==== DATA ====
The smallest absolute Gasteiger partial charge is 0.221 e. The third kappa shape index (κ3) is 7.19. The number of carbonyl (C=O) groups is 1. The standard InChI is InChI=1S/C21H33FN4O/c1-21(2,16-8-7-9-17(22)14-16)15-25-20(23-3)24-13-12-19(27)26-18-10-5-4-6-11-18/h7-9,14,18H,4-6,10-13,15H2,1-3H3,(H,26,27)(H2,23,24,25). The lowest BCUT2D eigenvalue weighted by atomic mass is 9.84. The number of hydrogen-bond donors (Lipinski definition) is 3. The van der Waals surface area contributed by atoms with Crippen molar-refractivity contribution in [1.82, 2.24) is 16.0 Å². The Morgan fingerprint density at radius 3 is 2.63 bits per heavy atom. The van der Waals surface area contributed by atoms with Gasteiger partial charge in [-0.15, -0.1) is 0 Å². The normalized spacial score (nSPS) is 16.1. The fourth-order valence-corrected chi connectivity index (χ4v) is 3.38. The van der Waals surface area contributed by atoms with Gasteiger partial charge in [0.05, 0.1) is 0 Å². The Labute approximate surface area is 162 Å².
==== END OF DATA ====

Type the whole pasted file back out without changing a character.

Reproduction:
The smallest absolute Gasteiger partial charge is 0.221 e. The third kappa shape index (κ3) is 7.19. The number of carbonyl (C=O) groups is 1. The standard InChI is InChI=1S/C21H33FN4O/c1-21(2,16-8-7-9-17(22)14-16)15-25-20(23-3)24-13-12-19(27)26-18-10-5-4-6-11-18/h7-9,14,18H,4-6,10-13,15H2,1-3H3,(H,26,27)(H2,23,24,25). The lowest BCUT2D eigenvalue weighted by atomic mass is 9.84. The number of hydrogen-bond donors (Lipinski definition) is 3. The van der Waals surface area contributed by atoms with Crippen molar-refractivity contribution in [1.82, 2.24) is 16.0 Å². The Morgan fingerprint density at radius 3 is 2.63 bits per heavy atom. The van der Waals surface area contributed by atoms with Gasteiger partial charge in [-0.15, -0.1) is 0 Å². The normalized spacial score (nSPS) is 16.1. The fourth-order valence-corrected chi connectivity index (χ4v) is 3.38. The van der Waals surface area contributed by atoms with Gasteiger partial charge in [0.05, 0.1) is 0 Å². The Labute approximate surface area is 162 Å².